Give it UP for: Sharon Bednar of Swedesboro, N.J.

Nominated by Linda Mills of Mullica Hill, a longtime friend and client of Bednar’s dog-walking service, Bednar’s Critter Care. Bednar also runs a pet-therapy nonprofit called Furever Friends and volunteers with the Salem County Humane Society, for whom she fosters “special-needs” animals, like injured or pregnant dogs and cats, as well as newborn kittens and puppies.

“She is such a compassionate, empathic person,” Mills said of Bednar. “She puts her own self aside, because it’s the animals that count."

In her spare time, Bednar, 56, a former MRI technician, fills baskets with leashes, treats, and puppy outfits, and donates them to local animal shelters to raffle at fund-raisers. And she is a devoted caretaker of her husband, John, who suffers from a rare autoimmune disorder.

Bednar rises most days at 6 a.m. to feed her foster animals and her own seven pets, and then begins walking dogs for neighborhood clients.

In the evenings, she runs to one of the five branches of the Gloucester County Library System or to the Nemours/Alfred I. duPont Hospital for Children in Wilmington, Del., with two of her dogs and two of her cats to provide pet-therapy services.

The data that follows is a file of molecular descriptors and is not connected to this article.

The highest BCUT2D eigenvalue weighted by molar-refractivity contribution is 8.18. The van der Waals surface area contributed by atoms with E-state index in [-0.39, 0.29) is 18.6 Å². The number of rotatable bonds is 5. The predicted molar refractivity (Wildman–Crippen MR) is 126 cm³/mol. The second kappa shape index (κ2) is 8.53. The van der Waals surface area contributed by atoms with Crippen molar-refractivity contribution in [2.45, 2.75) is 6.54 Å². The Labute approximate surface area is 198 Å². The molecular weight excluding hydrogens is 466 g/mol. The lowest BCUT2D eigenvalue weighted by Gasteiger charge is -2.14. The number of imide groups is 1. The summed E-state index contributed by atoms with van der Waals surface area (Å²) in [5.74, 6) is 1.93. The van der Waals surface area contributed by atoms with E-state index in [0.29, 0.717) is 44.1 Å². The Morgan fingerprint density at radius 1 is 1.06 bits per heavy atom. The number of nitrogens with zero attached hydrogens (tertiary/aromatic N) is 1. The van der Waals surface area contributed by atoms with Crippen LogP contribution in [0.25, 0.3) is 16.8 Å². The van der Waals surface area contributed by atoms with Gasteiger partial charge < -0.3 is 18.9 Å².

Throughout many nights, she bottle-feeds her tiny foster puppies and kittens, who wake every few hours (for ease, she sometimes sleeps in the same room with them).

And — day or night — when it’s time for her pregnant foster pets to deliver, she helps with that as well.

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Despite all of this, Bednar jokingly refers to herself as “a proud foster failure,” as she has sometimes failed to find new homes for her foster animals. Why? Because she keeps them for herself.

For example, she adopted two dogs and a cat that she fostered for a few months because it was just too hard to let them go after caring for them.

“Some of these puppies are just so stinkin’ cute,” she said.

What makes fostering so rewarding, says this full-time animal guru, is watching puppies and kittens grow into well-trained, happy pets, and nursing injured animals back to such good health that they’re more likely to be adopted into good homes.

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Like the 12-pound, 6-month-old female Boxer mix that was found malnourished on the streets of Pennsgrove.

“She was skin and bones. You could see every rib,” said Bednar.

After only a few weeks of Bednar’s special brand of TLC, the pup was a plump 20 pounds and playing friskily with the other dogs Bednar cares for. She was adopted about four months later by a Pennsville Township family.

“That I found someone to adopt her after I got her back to health,” said Bednar, "that’s what this is all about for me: knowing I saved a life, and knowing I found a great home for her.”